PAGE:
Most food-borne illnesses begin at home, say the Centers for Disease Control (CDC). To prevent food contamination, follow these recommendations:
- Use caution when buying food:
- Gather perishable food last before checking out.
- Check eggs to make sure all are solid inside the carton.
- Place meats in a plastic bag.
- Groceries should be taken home right away to prevent spoilage.
- Store food properly:
- Store all perishable foods in the refrigerator or freezer. Date foods you put in the freezer.
- Use containers to store leftovers in the refrigerator.
- The refrigerator should be set at 40 degrees Fahrenheit; the freezer at 0 degrees Fahrenheit. Both should be cleaned and disinfected regularly.
- Go through your refrigerator once a week, and your freezer once a month. Use storage bags for outdated foods, or compost foods that are no longer usable.
- Use precautions when preparing and cooking food:
- Wash your hands, and clean and disinfect kitchen surfaces before beginning food preparation.
- Wash raw fruits and vegetables before you eat them.
- Defrost frozen food on a plate, either in the refrigerator or in the microwave.
- Cook food immediately after defrosting.
- Use different dishes and utensils for raw foods than those that are cooked.
- Cook eggs until they are firm.
- Cook poultry until it has an internal temperature of 180 degrees Fahrenheit. Most grocery stores carry food thermometers.
- Cook fish until it is white and flaky.
- Cook ground meat until it is brown inside.
- Cook and promptly store leftovers after food has been served:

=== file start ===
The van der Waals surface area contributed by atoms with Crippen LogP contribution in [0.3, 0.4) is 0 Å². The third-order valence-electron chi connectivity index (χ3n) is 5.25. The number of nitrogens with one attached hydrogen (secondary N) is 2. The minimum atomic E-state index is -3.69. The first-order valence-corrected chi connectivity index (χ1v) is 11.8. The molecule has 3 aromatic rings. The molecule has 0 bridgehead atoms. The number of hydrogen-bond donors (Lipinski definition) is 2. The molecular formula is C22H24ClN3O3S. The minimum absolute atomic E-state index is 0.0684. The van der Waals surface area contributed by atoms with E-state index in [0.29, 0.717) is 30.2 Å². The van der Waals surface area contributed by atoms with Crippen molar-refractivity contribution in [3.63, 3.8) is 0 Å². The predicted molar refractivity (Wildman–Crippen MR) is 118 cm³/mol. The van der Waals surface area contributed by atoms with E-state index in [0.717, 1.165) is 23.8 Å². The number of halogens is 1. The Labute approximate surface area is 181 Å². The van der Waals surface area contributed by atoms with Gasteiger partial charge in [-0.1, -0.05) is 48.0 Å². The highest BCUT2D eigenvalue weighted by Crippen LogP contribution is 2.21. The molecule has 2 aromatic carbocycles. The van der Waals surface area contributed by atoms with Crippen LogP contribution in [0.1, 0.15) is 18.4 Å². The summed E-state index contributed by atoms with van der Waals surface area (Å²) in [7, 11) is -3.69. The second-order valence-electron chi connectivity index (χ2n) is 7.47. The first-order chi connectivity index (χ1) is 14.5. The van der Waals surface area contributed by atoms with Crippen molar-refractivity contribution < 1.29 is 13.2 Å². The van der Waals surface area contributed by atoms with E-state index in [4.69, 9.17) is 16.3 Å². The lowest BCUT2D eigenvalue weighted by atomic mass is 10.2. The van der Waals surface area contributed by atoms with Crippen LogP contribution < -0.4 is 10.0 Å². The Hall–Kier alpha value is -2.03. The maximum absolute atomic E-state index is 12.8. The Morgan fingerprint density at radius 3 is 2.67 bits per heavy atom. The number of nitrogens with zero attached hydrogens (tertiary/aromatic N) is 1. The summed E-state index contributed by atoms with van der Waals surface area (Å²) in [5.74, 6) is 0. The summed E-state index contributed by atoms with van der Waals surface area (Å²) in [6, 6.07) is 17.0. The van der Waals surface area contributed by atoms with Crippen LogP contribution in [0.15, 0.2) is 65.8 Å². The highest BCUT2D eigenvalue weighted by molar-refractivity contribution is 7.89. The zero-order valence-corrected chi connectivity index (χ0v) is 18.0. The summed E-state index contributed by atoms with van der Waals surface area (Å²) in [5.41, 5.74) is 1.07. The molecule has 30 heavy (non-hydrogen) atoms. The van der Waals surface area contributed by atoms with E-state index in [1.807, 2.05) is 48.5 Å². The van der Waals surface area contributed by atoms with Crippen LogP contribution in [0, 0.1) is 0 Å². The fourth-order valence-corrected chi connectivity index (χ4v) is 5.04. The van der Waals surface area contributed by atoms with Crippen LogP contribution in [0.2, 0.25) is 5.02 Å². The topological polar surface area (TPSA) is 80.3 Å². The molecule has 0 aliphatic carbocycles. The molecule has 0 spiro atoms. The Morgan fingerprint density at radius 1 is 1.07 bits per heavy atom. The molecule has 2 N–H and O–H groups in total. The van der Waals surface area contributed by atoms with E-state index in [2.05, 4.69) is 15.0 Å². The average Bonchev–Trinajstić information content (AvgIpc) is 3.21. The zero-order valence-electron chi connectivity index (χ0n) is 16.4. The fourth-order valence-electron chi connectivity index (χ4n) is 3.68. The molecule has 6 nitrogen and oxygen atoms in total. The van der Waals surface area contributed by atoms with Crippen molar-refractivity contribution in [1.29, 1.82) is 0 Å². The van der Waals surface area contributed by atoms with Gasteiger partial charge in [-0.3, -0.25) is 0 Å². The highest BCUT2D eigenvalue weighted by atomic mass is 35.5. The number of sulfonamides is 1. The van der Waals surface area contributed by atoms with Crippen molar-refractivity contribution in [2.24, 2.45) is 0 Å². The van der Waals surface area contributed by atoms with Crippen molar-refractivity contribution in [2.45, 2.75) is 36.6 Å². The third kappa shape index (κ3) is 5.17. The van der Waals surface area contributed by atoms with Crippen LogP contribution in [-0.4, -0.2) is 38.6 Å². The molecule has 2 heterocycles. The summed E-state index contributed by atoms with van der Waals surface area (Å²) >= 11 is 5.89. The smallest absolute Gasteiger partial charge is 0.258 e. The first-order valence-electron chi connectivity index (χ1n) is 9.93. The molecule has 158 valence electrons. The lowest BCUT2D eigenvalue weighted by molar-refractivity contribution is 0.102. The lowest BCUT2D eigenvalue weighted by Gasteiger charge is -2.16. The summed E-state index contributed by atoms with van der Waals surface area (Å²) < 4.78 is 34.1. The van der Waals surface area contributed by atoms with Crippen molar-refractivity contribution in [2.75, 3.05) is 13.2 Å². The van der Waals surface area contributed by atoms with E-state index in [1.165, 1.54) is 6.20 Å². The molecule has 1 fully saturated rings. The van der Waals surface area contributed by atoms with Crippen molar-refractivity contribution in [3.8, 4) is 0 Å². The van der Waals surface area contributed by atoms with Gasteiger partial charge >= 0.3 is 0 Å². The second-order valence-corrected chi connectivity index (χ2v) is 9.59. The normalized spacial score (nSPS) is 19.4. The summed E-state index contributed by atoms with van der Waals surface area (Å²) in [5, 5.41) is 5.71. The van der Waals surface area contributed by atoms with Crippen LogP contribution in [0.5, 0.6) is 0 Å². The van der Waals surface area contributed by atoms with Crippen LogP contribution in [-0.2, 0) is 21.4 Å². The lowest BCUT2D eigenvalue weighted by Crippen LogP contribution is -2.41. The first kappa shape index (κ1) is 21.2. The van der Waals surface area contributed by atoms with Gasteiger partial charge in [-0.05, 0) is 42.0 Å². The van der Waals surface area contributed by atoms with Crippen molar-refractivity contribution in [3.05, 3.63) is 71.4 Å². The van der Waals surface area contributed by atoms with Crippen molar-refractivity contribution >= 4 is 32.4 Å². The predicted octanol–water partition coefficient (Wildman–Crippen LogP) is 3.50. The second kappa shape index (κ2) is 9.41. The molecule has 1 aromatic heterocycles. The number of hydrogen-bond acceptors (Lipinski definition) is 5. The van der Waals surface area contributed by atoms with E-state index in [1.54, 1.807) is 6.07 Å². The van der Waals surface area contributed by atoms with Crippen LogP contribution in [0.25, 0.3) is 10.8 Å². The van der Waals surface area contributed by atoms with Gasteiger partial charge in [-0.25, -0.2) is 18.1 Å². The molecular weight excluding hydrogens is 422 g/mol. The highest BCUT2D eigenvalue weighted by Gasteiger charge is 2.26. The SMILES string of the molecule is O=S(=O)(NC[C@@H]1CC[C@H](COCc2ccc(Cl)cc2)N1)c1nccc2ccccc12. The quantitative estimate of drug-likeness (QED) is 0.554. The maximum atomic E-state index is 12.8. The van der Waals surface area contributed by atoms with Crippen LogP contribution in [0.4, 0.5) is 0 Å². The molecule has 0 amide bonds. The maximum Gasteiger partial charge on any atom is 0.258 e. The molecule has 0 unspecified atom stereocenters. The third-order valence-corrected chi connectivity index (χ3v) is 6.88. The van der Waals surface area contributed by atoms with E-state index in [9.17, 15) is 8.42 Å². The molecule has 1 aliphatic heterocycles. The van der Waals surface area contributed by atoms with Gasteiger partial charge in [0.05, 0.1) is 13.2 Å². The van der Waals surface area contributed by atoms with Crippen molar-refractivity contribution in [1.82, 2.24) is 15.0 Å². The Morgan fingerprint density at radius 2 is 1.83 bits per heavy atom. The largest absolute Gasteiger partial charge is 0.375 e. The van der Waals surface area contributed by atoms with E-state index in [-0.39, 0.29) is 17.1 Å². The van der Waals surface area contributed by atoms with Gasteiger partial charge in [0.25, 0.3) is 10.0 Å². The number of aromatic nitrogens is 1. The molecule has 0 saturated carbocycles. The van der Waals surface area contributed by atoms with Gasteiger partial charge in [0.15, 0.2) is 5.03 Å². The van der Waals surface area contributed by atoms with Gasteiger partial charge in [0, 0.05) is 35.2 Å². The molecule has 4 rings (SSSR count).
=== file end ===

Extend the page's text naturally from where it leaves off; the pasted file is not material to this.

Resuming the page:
- Harmful bacteria grow at room temperatures. Do not leave perishable foods out in high temperatures. This is especially important at picnics and buffets. Put them in a cold pack thermos container or in the refrigerator.
- Do not leave perishable foods out for longer than two hours. Better to promptly refrigerator or freeze leftovers in airtight containers or bags immediately following the meal.
- If you have doubts about whether a food is still edible, be safe and dispose of it properly.
- To avoid lengthy clean-up, put soap and water in soiled pots and pans so food residue can soak and be easily removed.
- Do not re-use soiled dishes or glasses.
- Better to put soiled dishes, utensils, glassware and cooking pans into the dishwater and run within one day. Food-ware should be washed daily, if done by hand.
- Clean and disinfect all food preparation surfaces.
- Clean and disinfect the sink after food preparation or washing dishes.
- Use a new towel each time you dry dishes. Use a new washcloth daily.
Source: Centers for Disease Control